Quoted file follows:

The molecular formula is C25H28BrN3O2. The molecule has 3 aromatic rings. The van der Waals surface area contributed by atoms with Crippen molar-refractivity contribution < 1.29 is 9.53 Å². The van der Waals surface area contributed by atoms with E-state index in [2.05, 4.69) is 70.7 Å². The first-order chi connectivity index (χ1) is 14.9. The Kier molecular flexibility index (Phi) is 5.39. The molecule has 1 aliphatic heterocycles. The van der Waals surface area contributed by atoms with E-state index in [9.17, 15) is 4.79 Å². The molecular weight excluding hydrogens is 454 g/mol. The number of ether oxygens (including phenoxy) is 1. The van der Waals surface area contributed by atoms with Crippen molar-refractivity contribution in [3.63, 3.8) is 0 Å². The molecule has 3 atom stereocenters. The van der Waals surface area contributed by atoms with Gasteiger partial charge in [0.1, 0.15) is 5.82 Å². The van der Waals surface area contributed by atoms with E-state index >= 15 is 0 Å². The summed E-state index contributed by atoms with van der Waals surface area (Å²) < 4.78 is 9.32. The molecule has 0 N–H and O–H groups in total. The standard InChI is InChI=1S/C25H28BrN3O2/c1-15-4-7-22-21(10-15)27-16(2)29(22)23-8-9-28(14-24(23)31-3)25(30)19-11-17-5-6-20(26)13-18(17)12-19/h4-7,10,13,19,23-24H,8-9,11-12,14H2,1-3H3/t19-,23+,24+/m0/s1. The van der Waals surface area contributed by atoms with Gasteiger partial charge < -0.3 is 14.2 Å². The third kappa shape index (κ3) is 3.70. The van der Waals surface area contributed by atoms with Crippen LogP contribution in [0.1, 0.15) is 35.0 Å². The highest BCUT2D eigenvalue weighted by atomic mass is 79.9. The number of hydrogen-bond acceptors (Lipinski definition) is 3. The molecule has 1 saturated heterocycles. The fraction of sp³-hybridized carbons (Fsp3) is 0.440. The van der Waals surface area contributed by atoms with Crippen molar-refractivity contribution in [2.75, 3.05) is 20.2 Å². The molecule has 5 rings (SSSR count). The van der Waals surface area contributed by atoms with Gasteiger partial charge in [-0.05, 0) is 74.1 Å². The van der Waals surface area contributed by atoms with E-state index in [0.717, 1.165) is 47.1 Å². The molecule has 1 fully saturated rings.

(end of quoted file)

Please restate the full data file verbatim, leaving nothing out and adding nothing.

The molecular formula is C25H28BrN3O2. The molecule has 3 aromatic rings. The van der Waals surface area contributed by atoms with Crippen molar-refractivity contribution < 1.29 is 9.53 Å². The van der Waals surface area contributed by atoms with E-state index in [2.05, 4.69) is 70.7 Å². The first-order chi connectivity index (χ1) is 14.9. The Kier molecular flexibility index (Phi) is 5.39. The molecule has 1 aliphatic heterocycles. The van der Waals surface area contributed by atoms with E-state index in [9.17, 15) is 4.79 Å². The molecular weight excluding hydrogens is 454 g/mol. The number of ether oxygens (including phenoxy) is 1. The van der Waals surface area contributed by atoms with Crippen molar-refractivity contribution in [3.63, 3.8) is 0 Å². The molecule has 3 atom stereocenters. The van der Waals surface area contributed by atoms with Gasteiger partial charge in [0.1, 0.15) is 5.82 Å². The van der Waals surface area contributed by atoms with E-state index >= 15 is 0 Å². The summed E-state index contributed by atoms with van der Waals surface area (Å²) < 4.78 is 9.32. The molecule has 0 N–H and O–H groups in total. The standard InChI is InChI=1S/C25H28BrN3O2/c1-15-4-7-22-21(10-15)27-16(2)29(22)23-8-9-28(14-24(23)31-3)25(30)19-11-17-5-6-20(26)13-18(17)12-19/h4-7,10,13,19,23-24H,8-9,11-12,14H2,1-3H3/t19-,23+,24+/m0/s1. The van der Waals surface area contributed by atoms with Gasteiger partial charge < -0.3 is 14.2 Å². The third kappa shape index (κ3) is 3.70. The van der Waals surface area contributed by atoms with Crippen LogP contribution in [0.1, 0.15) is 35.0 Å². The highest BCUT2D eigenvalue weighted by atomic mass is 79.9. The number of hydrogen-bond acceptors (Lipinski definition) is 3. The molecule has 1 saturated heterocycles. The fraction of sp³-hybridized carbons (Fsp3) is 0.440. The van der Waals surface area contributed by atoms with Crippen molar-refractivity contribution in [2.75, 3.05) is 20.2 Å². The molecule has 5 rings (SSSR count). The van der Waals surface area contributed by atoms with Gasteiger partial charge in [-0.05, 0) is 74.1 Å². The van der Waals surface area contributed by atoms with E-state index in [0.717, 1.165) is 47.1 Å². The molecule has 1 fully saturated rings.